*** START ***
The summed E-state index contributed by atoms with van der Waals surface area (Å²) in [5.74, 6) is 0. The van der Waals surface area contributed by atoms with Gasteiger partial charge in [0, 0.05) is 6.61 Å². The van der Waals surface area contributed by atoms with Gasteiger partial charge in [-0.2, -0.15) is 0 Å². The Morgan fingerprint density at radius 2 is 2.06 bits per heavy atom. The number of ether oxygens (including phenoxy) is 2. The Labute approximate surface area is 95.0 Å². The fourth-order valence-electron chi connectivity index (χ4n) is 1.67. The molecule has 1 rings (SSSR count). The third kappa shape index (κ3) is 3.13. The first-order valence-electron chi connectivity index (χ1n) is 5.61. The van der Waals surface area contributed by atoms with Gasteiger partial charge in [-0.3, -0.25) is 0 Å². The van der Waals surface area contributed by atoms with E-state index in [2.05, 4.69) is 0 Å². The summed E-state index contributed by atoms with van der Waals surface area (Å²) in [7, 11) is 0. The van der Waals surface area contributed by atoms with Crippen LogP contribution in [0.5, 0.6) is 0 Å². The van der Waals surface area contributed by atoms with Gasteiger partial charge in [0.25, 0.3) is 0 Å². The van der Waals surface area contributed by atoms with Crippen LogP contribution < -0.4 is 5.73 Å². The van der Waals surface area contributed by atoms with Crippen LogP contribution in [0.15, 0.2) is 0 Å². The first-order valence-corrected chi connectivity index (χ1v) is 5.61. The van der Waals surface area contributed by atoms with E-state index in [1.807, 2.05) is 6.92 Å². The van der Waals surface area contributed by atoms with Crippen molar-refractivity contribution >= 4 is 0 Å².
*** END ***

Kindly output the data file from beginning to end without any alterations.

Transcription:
The summed E-state index contributed by atoms with van der Waals surface area (Å²) in [5.74, 6) is 0. The van der Waals surface area contributed by atoms with Gasteiger partial charge in [0, 0.05) is 6.61 Å². The van der Waals surface area contributed by atoms with Gasteiger partial charge in [-0.2, -0.15) is 0 Å². The Morgan fingerprint density at radius 2 is 2.06 bits per heavy atom. The number of ether oxygens (including phenoxy) is 2. The Labute approximate surface area is 95.0 Å². The fourth-order valence-electron chi connectivity index (χ4n) is 1.67. The molecule has 1 rings (SSSR count). The third kappa shape index (κ3) is 3.13. The first-order valence-electron chi connectivity index (χ1n) is 5.61. The van der Waals surface area contributed by atoms with Gasteiger partial charge in [-0.3, -0.25) is 0 Å². The van der Waals surface area contributed by atoms with E-state index in [2.05, 4.69) is 0 Å². The summed E-state index contributed by atoms with van der Waals surface area (Å²) in [7, 11) is 0. The van der Waals surface area contributed by atoms with Crippen LogP contribution in [0.5, 0.6) is 0 Å². The van der Waals surface area contributed by atoms with Gasteiger partial charge in [0.25, 0.3) is 0 Å². The van der Waals surface area contributed by atoms with Crippen LogP contribution < -0.4 is 5.73 Å². The van der Waals surface area contributed by atoms with Crippen LogP contribution in [0.15, 0.2) is 0 Å². The first-order valence-corrected chi connectivity index (χ1v) is 5.61. The van der Waals surface area contributed by atoms with E-state index in [1.807, 2.05) is 6.92 Å². The van der Waals surface area contributed by atoms with Crippen molar-refractivity contribution >= 4 is 0 Å².